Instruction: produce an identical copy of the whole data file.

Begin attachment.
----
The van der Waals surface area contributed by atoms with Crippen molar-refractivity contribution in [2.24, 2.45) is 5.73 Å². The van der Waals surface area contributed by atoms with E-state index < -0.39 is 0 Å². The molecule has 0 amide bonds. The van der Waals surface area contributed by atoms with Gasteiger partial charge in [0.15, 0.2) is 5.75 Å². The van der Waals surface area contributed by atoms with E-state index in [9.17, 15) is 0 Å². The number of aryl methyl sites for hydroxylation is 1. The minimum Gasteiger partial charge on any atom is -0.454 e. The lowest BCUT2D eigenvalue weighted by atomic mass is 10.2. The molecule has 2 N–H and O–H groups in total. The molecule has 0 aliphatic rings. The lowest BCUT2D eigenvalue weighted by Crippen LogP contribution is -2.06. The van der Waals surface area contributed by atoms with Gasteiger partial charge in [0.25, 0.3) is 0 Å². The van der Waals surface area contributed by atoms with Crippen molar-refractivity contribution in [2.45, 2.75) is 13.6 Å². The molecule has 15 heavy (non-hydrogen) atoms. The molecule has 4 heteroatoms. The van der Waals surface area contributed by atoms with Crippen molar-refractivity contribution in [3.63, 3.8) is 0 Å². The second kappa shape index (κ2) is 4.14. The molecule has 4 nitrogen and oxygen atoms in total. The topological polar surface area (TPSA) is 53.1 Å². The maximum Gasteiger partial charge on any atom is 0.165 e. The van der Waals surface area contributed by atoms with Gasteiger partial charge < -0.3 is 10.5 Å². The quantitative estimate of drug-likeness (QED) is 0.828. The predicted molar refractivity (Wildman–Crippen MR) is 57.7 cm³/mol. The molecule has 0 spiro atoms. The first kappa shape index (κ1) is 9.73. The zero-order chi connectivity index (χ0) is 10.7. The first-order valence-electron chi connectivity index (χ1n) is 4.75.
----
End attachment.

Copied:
The van der Waals surface area contributed by atoms with Crippen molar-refractivity contribution in [2.24, 2.45) is 5.73 Å². The van der Waals surface area contributed by atoms with E-state index < -0.39 is 0 Å². The molecule has 0 amide bonds. The van der Waals surface area contributed by atoms with Gasteiger partial charge in [0.15, 0.2) is 5.75 Å². The van der Waals surface area contributed by atoms with E-state index in [9.17, 15) is 0 Å². The number of aryl methyl sites for hydroxylation is 1. The minimum Gasteiger partial charge on any atom is -0.454 e. The lowest BCUT2D eigenvalue weighted by atomic mass is 10.2. The molecule has 2 N–H and O–H groups in total. The molecule has 0 aliphatic rings. The lowest BCUT2D eigenvalue weighted by Crippen LogP contribution is -2.06. The van der Waals surface area contributed by atoms with Gasteiger partial charge in [0.25, 0.3) is 0 Å². The van der Waals surface area contributed by atoms with Crippen molar-refractivity contribution in [2.45, 2.75) is 13.6 Å². The molecule has 15 heavy (non-hydrogen) atoms. The molecule has 4 heteroatoms. The van der Waals surface area contributed by atoms with Crippen molar-refractivity contribution in [3.63, 3.8) is 0 Å². The second kappa shape index (κ2) is 4.14. The molecule has 4 nitrogen and oxygen atoms in total. The topological polar surface area (TPSA) is 53.1 Å². The maximum Gasteiger partial charge on any atom is 0.165 e. The van der Waals surface area contributed by atoms with Gasteiger partial charge < -0.3 is 10.5 Å². The quantitative estimate of drug-likeness (QED) is 0.828. The predicted molar refractivity (Wildman–Crippen MR) is 57.7 cm³/mol. The molecule has 0 spiro atoms. The first kappa shape index (κ1) is 9.73. The zero-order chi connectivity index (χ0) is 10.7. The first-order valence-electron chi connectivity index (χ1n) is 4.75.